Additionally, the forms ask signatories to disclose details about their involvement in protests; the roles that any family members may have played in the Syrian “events”; and personal information such as their passport numbers and electronic accounts, presumably social media.
While Assad attempts to set a diplomatic tone with the hope of mesmerizing Western observers and capitalizing on their limited attention spans and memories, his regime’s actions show no willingness to take responsibility for the atrocities of the past seven and a half years. A law that threatens to make permanent the forced demographic changes initiated by the regime as a result of forced displacement during the war already has begun being implemented in areas of strategic importance. Mass atrocities — including the shelling and bombing of neighborhoods, the torture and killing of detained persons, and the targeted extermination of citizens — continue with impunity and no regard for international condemnations.
Most recently, and in an example that best personifies the way in which the regime regards its return to power, Assad officials have begun callously issuing death certificates for individuals who were tortured to death while in detention. Instead of being properly notified, families are by chance going to civil registries and finding out that their missing loved ones have been dead for years. The families are not given the chance to say goodbye and to receive the bodies; to add insult to injury, the death certificates of the tortured detainees list “heart attack” or “stroke” as the cause of death.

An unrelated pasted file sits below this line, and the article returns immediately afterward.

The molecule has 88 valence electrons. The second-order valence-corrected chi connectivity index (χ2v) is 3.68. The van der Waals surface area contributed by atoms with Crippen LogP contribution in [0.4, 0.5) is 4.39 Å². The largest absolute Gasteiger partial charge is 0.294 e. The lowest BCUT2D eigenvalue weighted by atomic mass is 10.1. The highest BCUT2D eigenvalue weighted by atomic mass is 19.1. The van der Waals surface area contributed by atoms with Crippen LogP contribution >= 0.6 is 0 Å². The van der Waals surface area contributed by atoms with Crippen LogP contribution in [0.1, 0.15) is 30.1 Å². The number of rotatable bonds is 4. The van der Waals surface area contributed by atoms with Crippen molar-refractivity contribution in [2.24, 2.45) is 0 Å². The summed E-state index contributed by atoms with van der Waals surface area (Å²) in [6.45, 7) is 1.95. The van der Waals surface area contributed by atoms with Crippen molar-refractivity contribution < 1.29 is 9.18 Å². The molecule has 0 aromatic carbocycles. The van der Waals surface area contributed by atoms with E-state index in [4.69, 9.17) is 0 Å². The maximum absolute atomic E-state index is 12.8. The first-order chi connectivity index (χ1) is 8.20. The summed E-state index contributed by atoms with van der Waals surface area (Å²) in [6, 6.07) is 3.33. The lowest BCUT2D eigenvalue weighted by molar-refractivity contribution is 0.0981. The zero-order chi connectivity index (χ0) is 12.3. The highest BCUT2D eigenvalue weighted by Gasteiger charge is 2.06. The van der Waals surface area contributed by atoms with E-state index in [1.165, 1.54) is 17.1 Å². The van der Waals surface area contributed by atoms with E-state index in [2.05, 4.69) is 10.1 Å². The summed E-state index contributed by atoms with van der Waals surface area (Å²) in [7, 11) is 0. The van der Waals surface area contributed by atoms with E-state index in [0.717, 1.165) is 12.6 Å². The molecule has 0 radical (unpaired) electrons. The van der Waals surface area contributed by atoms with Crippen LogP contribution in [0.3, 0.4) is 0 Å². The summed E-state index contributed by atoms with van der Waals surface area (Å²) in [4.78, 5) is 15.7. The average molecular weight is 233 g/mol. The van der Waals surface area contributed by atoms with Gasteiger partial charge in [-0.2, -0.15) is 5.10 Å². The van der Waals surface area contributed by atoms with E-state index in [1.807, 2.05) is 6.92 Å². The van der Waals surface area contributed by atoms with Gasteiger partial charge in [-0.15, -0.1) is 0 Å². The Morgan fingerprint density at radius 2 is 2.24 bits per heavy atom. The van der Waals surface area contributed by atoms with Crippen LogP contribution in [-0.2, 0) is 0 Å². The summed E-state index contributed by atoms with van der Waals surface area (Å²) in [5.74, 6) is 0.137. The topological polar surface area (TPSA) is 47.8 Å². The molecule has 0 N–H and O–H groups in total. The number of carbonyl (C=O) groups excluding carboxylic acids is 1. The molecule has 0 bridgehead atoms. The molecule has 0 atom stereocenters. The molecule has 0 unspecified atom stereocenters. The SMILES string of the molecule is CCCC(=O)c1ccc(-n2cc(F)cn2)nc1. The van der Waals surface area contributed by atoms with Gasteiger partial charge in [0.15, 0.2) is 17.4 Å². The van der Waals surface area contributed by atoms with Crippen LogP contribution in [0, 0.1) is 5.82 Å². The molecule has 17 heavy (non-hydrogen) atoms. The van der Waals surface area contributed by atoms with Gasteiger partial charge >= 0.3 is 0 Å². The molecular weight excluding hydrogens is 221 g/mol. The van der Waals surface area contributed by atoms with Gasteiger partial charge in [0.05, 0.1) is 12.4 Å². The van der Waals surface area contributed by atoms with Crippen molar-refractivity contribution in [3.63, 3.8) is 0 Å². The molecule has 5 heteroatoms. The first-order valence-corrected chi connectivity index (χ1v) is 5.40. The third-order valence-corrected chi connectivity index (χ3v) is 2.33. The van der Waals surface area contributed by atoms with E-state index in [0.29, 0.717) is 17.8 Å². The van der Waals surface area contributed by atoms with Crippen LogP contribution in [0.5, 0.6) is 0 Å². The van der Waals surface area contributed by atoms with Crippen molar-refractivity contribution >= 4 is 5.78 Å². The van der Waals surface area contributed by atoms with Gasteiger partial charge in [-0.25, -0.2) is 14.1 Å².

As the regime begins preparing for a new phase in the post-2011 period, there is no doubt that it will — with the various administrative, legal, and extrajudicial tools at its disposal — work towards re-introducing an authoritarianism that is stronger than before and built on zero tolerance for dissent and admission of fault. It is a regime that again will work to pit citizens against each other through an expansive network of informants, to strengthen its system of monitoring and surveillance, to silence anyone who colors outside of the lines, and to consolidate a culture of fear — all of which were essential pillars upon which the Syrian state was built.
As Western governments consider the repatriation and reconstruction proposals brought before them, they would do well to recognize that the Syria they may be financing is one for which millions of Syrians have been killed, terrorized and displaced — only to be ultimately told never to come home.
Mai El-Sadany is a human rights lawyer and the legal and judicial director at Tahrir Institute for Middle East Policy (TIMEP). Her published work has covered legal and constitutional issues in Egypt, human rights issues in Syria, transitional justice in the Middle East, and the split between Sudan and South Sudan. She previously worked at the International Center for Not-for-Profit Law, Robert F. Kennedy Human Rights, and Carnegie Endowment for International Peace, among other organizations. Follow her on Twitter @maitelsadany.